[The Bandargate Cell. Image from the Bahrain Center for Human Rights.]
Following the Bandargate report, the regime immediately deported Salah al-Bandar to the United Kingdom. It also banned the media from any reference to or mention of Salah al-Bandar and threatened to prosecute any journalist who did so. When it became clear that journalists in Bahrain were not willing to publish the original documents, the Bahrain Center for Human Rights published them on the organization’s website. While the shocking revelations caused widespread discontent, the Bahraini opposition, weak as it then was, did not fully capitalize on the report. Despite the ensuing distrust of those in power and the apparent election rigging, al-Wifaq and Waad—two officially registered opposition societies—actually ended their parliamentary boycott, participated in the 2006 elections, and failed to raise the issues of the report in parliament. Bandar, who was deported to the United Kingdom, is until today met with both intrigue and suspicion by both loyalists and the opposition. His report, unfortunately, is also under-researched, which means that the history of sectarian instrumentalization by the regime is largely ignored as an important context for and causal dimension of the uprising in Bahrain.
Given the culture of impunity, those implicated in the Bandargate affair were, predictably, never held accountable for their actions. In fact, given the gag order that the regime issued at the time, many of the agents provocateurs and others mentioned in the report were protected, promoted over time, and, most disturbingly, resumed their sectarian roles with a vengeance following the February 14 uprising. They came to be known as “Bandar’s cell” (khaliyat al-bandar). To understand these roles is to understand how the post-February 14 crackdown was the perfect opportunity for the completion of the Bandargate project. The regime intensified its efforts to exacerbate sectarianism—from taking control of the distribution of scholarships and regaining control of the health ministry, to using the state newspaper, Alwatan, to fan sectarian hatred and employing more subversive activity via the notorious Twitter account Hareghum (“the one that burns them”), which was singled out in the BICI report for “harassment […] amounting to hate speech and incitement to violence.” At the height of the crackdown this Twitter account became the voice of a sectarian witch-hunt, rooting out the “traitors” that “betrayed” the country through a campaign of snitching. The close relationship between this account and the state security apparatus is evidenced by the fact that Bahrainis would learn about the arrest of their loved ones via the Hareghum account (as happened to one of the authors), and this became the only official acknowledgement of arrest until they appeared at the military tribunals in 2011.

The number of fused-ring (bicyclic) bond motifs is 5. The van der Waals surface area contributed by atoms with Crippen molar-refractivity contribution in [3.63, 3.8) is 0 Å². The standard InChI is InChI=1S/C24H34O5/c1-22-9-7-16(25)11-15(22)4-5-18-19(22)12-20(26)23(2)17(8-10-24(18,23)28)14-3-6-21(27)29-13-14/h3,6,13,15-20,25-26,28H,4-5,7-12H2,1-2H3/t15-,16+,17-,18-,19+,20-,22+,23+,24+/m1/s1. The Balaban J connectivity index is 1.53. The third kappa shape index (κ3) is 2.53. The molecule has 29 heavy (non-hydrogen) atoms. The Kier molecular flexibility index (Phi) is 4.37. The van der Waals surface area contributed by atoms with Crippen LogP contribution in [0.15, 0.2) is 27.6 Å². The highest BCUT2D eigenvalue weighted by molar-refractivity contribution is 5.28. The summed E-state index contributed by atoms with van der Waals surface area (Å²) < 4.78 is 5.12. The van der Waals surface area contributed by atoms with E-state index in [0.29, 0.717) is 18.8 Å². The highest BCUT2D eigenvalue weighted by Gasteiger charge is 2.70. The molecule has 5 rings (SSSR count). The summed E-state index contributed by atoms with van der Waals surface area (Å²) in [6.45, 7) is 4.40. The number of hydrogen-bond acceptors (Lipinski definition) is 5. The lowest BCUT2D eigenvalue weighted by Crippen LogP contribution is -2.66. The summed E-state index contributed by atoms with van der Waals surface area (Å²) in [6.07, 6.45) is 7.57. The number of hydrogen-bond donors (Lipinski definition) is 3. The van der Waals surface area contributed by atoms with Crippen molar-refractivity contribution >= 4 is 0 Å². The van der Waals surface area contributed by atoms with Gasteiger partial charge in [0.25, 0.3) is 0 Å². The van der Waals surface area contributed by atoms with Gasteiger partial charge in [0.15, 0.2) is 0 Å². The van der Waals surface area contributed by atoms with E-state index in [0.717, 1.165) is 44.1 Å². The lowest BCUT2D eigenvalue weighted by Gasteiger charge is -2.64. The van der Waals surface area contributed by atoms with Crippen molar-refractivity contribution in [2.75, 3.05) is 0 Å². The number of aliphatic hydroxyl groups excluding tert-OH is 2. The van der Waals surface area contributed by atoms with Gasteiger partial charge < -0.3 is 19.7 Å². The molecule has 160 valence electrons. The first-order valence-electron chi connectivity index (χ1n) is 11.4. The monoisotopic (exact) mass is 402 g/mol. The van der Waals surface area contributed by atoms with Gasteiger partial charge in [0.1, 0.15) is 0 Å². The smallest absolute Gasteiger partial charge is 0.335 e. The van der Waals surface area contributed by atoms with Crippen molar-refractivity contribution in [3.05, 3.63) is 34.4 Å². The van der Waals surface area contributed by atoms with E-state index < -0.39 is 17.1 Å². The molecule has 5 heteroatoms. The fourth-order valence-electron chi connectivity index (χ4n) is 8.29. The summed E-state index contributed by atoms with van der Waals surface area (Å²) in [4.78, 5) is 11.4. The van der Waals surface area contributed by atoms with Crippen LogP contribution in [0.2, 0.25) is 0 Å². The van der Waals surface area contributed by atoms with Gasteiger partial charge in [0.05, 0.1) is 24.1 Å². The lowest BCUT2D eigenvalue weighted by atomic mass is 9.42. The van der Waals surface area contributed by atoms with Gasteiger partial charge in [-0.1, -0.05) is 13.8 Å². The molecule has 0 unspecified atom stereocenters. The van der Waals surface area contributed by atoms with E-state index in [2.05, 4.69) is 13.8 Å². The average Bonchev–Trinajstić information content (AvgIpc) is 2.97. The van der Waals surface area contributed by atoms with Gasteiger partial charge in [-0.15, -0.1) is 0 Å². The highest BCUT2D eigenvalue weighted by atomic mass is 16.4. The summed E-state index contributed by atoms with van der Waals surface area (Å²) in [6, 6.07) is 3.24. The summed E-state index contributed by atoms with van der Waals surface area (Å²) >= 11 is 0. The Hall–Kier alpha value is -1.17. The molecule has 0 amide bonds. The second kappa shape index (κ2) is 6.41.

Some Bahrainis even argue that the seeds of the 2011 uprising were sown when the Bandargate cell was formed and subsequently uncovered in 2006. The regime’s manufacturing of sectarian identity politics and demographic engineering schemes exacerbated extant feelings of humiliation and disenfranchisement among the majority Shi‘i population and of anger among both Sunnis and Shi‘a, appalled by the level of manipulation and corruption of those named in the report directly, and of the regime overall. There is no doubt that identity politics existed throughout the postcolonial period in some measure. What is so damning about the Bandargate revelations is that this system of discrimination and internecine conflict was the result of the regime's intentional and calculated process of social engineering.
Revelations on the Repression of Dissent